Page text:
Professor Neil Hopkinson is Director of 3D Printing at Xaar. Professor Hopkinson spent 20 years in academia conducting research in the field of additive manufacturing, before joining Xaar in 2016 to build a 3D Printing business utilising the company’s world leading technology and one of his own inventions, High Speed Sintering.
Neil is talking on the opening day of The Engineer Conference, 1130 on Tuesday 5 June. In this exclusive interview, he explains why a diverse workforce is crucial and why we should pay more attention to Oscar Wilde.
As one of the pioneers of 3D printing in the UK, tell us more about where it can go next, specifically in terms of mainstream manufacturing?
3D printing/additive manufacturing applications are expanding beyond prototyping into a vast range of end use products. The key challenge to wider mainstream adoption of 3D printing for production is the cost to make parts. Higher throughput processes and competitive supply chains will be the key to reducing part cost and the inevitable adoption of 3D printing as another manufacturing tool in the box alongside injection moulding and CNC machining.
What will delegates take from your presentation at The Engineer Conference?
I hope that delegates appreciate the immediacy of the opportunity – 3D printing for part production is a field that is moving quickly. Attendance at this event will help delegates understand where the technology does and does not make sense. They should draw inspiration on where and how they can best add value to their organisations through 3D printing.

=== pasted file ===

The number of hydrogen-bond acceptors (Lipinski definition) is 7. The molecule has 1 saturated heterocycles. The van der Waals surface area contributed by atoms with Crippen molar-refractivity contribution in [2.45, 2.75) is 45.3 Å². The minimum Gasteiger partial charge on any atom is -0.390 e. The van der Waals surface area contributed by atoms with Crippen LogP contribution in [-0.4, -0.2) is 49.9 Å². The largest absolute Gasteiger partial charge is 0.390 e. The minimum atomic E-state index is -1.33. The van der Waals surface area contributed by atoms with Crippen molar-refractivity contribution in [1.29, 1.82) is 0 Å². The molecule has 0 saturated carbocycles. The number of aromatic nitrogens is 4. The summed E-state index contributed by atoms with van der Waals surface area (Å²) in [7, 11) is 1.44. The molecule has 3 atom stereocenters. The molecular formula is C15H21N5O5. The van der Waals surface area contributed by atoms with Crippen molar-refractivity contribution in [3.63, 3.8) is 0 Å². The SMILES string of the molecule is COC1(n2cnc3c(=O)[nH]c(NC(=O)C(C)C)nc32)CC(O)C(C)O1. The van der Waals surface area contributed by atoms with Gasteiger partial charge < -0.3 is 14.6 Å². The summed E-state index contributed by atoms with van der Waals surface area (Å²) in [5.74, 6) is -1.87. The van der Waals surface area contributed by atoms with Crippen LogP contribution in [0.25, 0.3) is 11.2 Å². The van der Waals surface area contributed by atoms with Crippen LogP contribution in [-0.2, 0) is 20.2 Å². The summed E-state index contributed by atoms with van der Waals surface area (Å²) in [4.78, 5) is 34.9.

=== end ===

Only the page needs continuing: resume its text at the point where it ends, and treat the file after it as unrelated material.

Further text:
How important is it for manufacturing to have a diverse workforce and what can industry and/or Government do to help?
This is huge. 3D printing is re-writing the way we imagine, design, make, deliver and use products. To maximise the benefits we can collectively draw from this re-defining technology we require a breadth of mindsets from a diverse workforce.
What would you put in Engineering Room 101?
Cynicism. More specifically, cynicism that is based on gut reaction rather than balanced information. In the early days of 3D printing, most people said the technology would only be used for prototyping and never for production. In this field cynics see slow, expensive technology and don’t see the value of the product that comes out; they fail to grasp the potential to create value through differentiated products and services. As Oscar Wilde once observed – a cynic is someone who sees the cost of everything and the value of nothing.
BOX OUT QUOTE: 3D printing is re-writing the way we imagine, design, make, deliver and use products. To maximise the benefits we can collectively draw from this re-defining technology we require a breadth of mindsets from a diverse workforce.